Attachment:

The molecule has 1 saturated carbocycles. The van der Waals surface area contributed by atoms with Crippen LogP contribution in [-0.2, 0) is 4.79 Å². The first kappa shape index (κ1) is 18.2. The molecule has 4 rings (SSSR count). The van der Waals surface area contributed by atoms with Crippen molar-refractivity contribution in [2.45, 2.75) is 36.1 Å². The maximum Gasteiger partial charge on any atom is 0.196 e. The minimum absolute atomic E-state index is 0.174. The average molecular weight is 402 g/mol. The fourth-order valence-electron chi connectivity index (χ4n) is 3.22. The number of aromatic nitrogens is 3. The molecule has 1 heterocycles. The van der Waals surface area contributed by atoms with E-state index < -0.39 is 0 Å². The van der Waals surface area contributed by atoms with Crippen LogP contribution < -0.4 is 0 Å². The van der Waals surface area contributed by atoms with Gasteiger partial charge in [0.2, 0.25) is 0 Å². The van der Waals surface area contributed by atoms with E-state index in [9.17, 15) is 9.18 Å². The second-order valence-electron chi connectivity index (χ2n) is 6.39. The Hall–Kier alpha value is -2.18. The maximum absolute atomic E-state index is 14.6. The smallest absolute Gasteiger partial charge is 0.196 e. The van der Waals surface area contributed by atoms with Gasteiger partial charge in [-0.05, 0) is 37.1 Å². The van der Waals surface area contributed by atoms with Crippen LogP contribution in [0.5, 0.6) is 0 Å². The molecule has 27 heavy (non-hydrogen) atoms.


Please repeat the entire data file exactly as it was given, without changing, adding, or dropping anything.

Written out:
The molecule has 1 saturated carbocycles. The van der Waals surface area contributed by atoms with Crippen LogP contribution in [-0.2, 0) is 4.79 Å². The first kappa shape index (κ1) is 18.2. The molecule has 4 rings (SSSR count). The van der Waals surface area contributed by atoms with Crippen molar-refractivity contribution in [2.45, 2.75) is 36.1 Å². The maximum Gasteiger partial charge on any atom is 0.196 e. The minimum absolute atomic E-state index is 0.174. The average molecular weight is 402 g/mol. The fourth-order valence-electron chi connectivity index (χ4n) is 3.22. The number of aromatic nitrogens is 3. The molecule has 1 heterocycles. The van der Waals surface area contributed by atoms with E-state index < -0.39 is 0 Å². The van der Waals surface area contributed by atoms with Crippen LogP contribution < -0.4 is 0 Å². The van der Waals surface area contributed by atoms with Gasteiger partial charge in [0.2, 0.25) is 0 Å². The van der Waals surface area contributed by atoms with E-state index in [9.17, 15) is 9.18 Å². The second-order valence-electron chi connectivity index (χ2n) is 6.39. The Hall–Kier alpha value is -2.18. The maximum absolute atomic E-state index is 14.6. The smallest absolute Gasteiger partial charge is 0.196 e. The van der Waals surface area contributed by atoms with Gasteiger partial charge in [-0.05, 0) is 37.1 Å². The van der Waals surface area contributed by atoms with Crippen LogP contribution in [0.5, 0.6) is 0 Å². The molecule has 27 heavy (non-hydrogen) atoms.